US Cigarettes Have 10% More Nicotine Today Than Six Years Ago
All tobacco brands have been increasing the nicotine dosage in each cigarette steadily during the last six years, says a report from the Massachusetts Department of Public Health.
All tobacco brands have been increasing the nicotine dosage in each cigarette steadily during the last six years, says a report from the Massachusetts Department of Public Health. The overall increase has been about 10% during 1998-2004. The higher the nicotine dose, the more hooked you get - it is much more difficult to quit.
The only conclusion one could come to is that the tobacco industry has taken steps to secure sales by making people more addicted.
Massachusetts is the only US state with information on the nicotine content of cigarettes since 1998. It is also one of only three states that makes it compulsory for cigarette companies to submit data about nicotine.
Marlboro, the most popular brand, has been steadily raising the dosage in each cigarette. Kool, a popular menthol brand, has had its nicotine dose increased by 20% in six years. Over 60% of African-American smokers consume menthol brands.
Of concern to many parents is this quote from the report:
"Marlboro, Newport, and Camel, the three most popular brands chosen by young smokers, all delivered significantly more nicotine."
There are two ways one can test for nicotine intake. The Traditional Way, or the Real Way.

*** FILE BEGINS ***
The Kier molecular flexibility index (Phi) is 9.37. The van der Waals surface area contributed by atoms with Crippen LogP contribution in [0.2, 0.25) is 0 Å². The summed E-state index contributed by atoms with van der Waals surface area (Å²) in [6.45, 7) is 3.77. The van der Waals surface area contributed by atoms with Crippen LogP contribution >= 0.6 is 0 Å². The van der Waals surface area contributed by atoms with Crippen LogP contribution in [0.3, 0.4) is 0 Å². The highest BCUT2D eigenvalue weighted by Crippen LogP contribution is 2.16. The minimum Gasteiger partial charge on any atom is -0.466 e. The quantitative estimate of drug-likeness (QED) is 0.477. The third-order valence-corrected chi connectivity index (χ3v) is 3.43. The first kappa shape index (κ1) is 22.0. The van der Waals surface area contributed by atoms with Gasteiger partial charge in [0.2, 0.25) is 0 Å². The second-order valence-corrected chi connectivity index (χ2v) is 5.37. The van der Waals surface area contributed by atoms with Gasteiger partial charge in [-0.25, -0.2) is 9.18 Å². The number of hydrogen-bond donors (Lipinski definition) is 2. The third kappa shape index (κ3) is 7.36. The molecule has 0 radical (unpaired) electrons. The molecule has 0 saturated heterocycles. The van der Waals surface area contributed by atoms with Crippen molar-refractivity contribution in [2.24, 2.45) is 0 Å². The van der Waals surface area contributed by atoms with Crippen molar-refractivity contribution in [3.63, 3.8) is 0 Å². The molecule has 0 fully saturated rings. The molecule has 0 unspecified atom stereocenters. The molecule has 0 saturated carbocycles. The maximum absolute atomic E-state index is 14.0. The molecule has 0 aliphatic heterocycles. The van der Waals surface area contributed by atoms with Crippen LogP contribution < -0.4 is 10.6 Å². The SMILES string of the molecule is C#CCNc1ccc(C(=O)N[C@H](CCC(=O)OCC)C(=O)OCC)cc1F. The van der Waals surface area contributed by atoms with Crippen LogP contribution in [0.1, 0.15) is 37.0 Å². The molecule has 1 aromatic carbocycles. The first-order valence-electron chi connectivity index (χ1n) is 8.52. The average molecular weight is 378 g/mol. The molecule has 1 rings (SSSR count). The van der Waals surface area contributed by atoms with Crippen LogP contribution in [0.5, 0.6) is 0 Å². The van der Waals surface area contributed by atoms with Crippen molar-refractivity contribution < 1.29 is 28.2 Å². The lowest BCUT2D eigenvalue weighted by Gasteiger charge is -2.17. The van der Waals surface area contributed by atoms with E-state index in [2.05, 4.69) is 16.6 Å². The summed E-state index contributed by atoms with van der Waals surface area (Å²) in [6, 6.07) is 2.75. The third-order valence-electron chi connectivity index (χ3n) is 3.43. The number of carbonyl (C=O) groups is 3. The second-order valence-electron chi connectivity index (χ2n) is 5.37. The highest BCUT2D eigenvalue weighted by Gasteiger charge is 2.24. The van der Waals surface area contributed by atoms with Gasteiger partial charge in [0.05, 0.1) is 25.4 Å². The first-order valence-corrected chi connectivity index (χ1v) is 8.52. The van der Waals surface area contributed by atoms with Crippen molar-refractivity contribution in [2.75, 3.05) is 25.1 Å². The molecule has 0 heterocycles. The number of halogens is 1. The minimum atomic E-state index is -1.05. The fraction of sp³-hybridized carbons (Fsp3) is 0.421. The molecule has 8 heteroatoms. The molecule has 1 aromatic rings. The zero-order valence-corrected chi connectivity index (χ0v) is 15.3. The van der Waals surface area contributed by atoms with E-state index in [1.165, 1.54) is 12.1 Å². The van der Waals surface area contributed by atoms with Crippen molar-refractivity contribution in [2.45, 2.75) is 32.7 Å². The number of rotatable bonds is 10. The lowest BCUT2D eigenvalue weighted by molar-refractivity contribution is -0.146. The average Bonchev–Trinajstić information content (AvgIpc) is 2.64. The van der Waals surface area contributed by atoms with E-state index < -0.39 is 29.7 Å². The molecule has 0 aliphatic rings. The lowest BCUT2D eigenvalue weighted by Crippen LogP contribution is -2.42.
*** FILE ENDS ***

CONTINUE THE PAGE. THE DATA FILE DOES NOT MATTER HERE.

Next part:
The Real Way
Smokers tend to partially cover the ventilation holes with their lips when they suck on a cigarette. If a test takes this into account nicotine levels entering the body have gone up.
The Traditional Way
The test assumes nobody ever covers any of the holes when sucking on a cigarette. This test indicates nicotine levels have fallen.
The Massachusetts Department of Public Health used the 'real way' to test nicotine levels in the body of smokers and identified a 6% increase over the last six years. They found no difference in total nicotine intake between full-flavour brands and the so-called lighter and ultra-light ones.
If smokers are getting a heavier 'hit', health care professionals who are treating those trying to quit may have to adjust the strength of nicotine replacement therapies.
If the tobacco industry has been upping the nicotine dose in each cigarette:
1. Why has it been doing this?
2. Why has it been kept quiet?
This is terrible news for smokers who are trying to quit - to find out they are hooked to much higher levels of daily nicotine. Perhaps legislation should be brought in making the industry reduce nicotine levels by 6% every five years, until cigarettes eventually have no nicotine in them at all. Smokers would gradually become less addicted.